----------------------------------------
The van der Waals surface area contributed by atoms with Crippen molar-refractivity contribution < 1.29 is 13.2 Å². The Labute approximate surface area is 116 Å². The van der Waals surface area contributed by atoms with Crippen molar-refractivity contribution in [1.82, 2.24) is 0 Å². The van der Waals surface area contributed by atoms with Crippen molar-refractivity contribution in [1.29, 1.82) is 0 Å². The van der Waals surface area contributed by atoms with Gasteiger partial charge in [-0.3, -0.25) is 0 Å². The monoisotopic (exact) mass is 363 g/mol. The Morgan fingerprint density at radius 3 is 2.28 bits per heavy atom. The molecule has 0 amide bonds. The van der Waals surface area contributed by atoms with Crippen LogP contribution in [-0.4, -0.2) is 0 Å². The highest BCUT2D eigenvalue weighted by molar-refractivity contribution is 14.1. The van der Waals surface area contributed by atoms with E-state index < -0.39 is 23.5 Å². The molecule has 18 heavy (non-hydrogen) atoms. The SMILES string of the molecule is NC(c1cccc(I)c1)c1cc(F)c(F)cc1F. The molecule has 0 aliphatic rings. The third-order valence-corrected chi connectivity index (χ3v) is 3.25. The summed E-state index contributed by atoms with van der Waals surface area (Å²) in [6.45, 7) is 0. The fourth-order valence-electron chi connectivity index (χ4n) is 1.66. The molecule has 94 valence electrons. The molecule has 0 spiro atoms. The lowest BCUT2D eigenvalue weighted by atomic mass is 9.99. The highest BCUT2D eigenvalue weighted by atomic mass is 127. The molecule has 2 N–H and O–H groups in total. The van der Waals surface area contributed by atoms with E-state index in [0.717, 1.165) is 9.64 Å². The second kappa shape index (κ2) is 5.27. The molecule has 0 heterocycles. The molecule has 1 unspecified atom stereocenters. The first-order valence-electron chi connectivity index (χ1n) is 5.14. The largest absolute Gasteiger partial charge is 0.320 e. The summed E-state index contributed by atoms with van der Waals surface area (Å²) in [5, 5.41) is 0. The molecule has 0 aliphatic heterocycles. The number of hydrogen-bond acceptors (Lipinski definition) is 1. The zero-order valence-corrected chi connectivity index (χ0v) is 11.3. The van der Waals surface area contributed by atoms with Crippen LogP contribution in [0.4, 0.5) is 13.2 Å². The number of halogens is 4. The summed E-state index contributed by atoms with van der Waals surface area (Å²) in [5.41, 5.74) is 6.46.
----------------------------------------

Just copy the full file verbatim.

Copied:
The van der Waals surface area contributed by atoms with Crippen molar-refractivity contribution < 1.29 is 13.2 Å². The Labute approximate surface area is 116 Å². The van der Waals surface area contributed by atoms with Crippen molar-refractivity contribution in [1.82, 2.24) is 0 Å². The van der Waals surface area contributed by atoms with Crippen molar-refractivity contribution in [1.29, 1.82) is 0 Å². The van der Waals surface area contributed by atoms with Gasteiger partial charge in [-0.3, -0.25) is 0 Å². The monoisotopic (exact) mass is 363 g/mol. The Morgan fingerprint density at radius 3 is 2.28 bits per heavy atom. The molecule has 0 amide bonds. The van der Waals surface area contributed by atoms with Crippen LogP contribution in [-0.4, -0.2) is 0 Å². The highest BCUT2D eigenvalue weighted by molar-refractivity contribution is 14.1. The van der Waals surface area contributed by atoms with E-state index < -0.39 is 23.5 Å². The molecule has 18 heavy (non-hydrogen) atoms. The SMILES string of the molecule is NC(c1cccc(I)c1)c1cc(F)c(F)cc1F. The molecule has 0 aliphatic rings. The third-order valence-corrected chi connectivity index (χ3v) is 3.25. The summed E-state index contributed by atoms with van der Waals surface area (Å²) in [6.45, 7) is 0. The fourth-order valence-electron chi connectivity index (χ4n) is 1.66. The molecule has 94 valence electrons. The molecule has 0 spiro atoms. The lowest BCUT2D eigenvalue weighted by atomic mass is 9.99. The highest BCUT2D eigenvalue weighted by atomic mass is 127. The molecule has 2 N–H and O–H groups in total. The van der Waals surface area contributed by atoms with E-state index in [0.717, 1.165) is 9.64 Å². The second kappa shape index (κ2) is 5.27. The molecule has 0 heterocycles. The molecule has 1 unspecified atom stereocenters. The first-order valence-electron chi connectivity index (χ1n) is 5.14. The largest absolute Gasteiger partial charge is 0.320 e. The summed E-state index contributed by atoms with van der Waals surface area (Å²) in [5, 5.41) is 0. The molecule has 0 aliphatic heterocycles. The number of hydrogen-bond acceptors (Lipinski definition) is 1. The zero-order valence-corrected chi connectivity index (χ0v) is 11.3. The van der Waals surface area contributed by atoms with Crippen LogP contribution in [0.4, 0.5) is 13.2 Å². The number of halogens is 4. The summed E-state index contributed by atoms with van der Waals surface area (Å²) in [5.41, 5.74) is 6.46.